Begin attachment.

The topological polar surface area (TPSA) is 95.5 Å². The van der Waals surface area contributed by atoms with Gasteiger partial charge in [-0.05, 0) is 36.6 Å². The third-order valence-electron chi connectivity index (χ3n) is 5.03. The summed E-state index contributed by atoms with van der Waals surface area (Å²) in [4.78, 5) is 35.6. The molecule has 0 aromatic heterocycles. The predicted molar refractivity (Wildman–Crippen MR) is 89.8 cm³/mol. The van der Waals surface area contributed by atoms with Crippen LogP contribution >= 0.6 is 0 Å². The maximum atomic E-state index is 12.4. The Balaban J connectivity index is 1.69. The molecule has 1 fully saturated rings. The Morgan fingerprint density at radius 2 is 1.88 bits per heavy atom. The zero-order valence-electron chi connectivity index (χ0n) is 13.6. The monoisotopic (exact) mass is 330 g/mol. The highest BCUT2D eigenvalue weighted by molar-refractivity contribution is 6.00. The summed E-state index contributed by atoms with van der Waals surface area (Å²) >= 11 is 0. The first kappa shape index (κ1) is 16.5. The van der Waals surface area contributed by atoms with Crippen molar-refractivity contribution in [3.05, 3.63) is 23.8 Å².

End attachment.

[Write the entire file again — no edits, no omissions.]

The topological polar surface area (TPSA) is 95.5 Å². The van der Waals surface area contributed by atoms with Gasteiger partial charge in [-0.05, 0) is 36.6 Å². The third-order valence-electron chi connectivity index (χ3n) is 5.03. The summed E-state index contributed by atoms with van der Waals surface area (Å²) in [4.78, 5) is 35.6. The molecule has 0 aromatic heterocycles. The predicted molar refractivity (Wildman–Crippen MR) is 89.8 cm³/mol. The van der Waals surface area contributed by atoms with Crippen LogP contribution >= 0.6 is 0 Å². The maximum atomic E-state index is 12.4. The Balaban J connectivity index is 1.69. The molecule has 1 fully saturated rings. The Morgan fingerprint density at radius 2 is 1.88 bits per heavy atom. The zero-order valence-electron chi connectivity index (χ0n) is 13.6. The monoisotopic (exact) mass is 330 g/mol. The highest BCUT2D eigenvalue weighted by molar-refractivity contribution is 6.00. The summed E-state index contributed by atoms with van der Waals surface area (Å²) >= 11 is 0. The first kappa shape index (κ1) is 16.5. The van der Waals surface area contributed by atoms with Crippen molar-refractivity contribution in [3.05, 3.63) is 23.8 Å².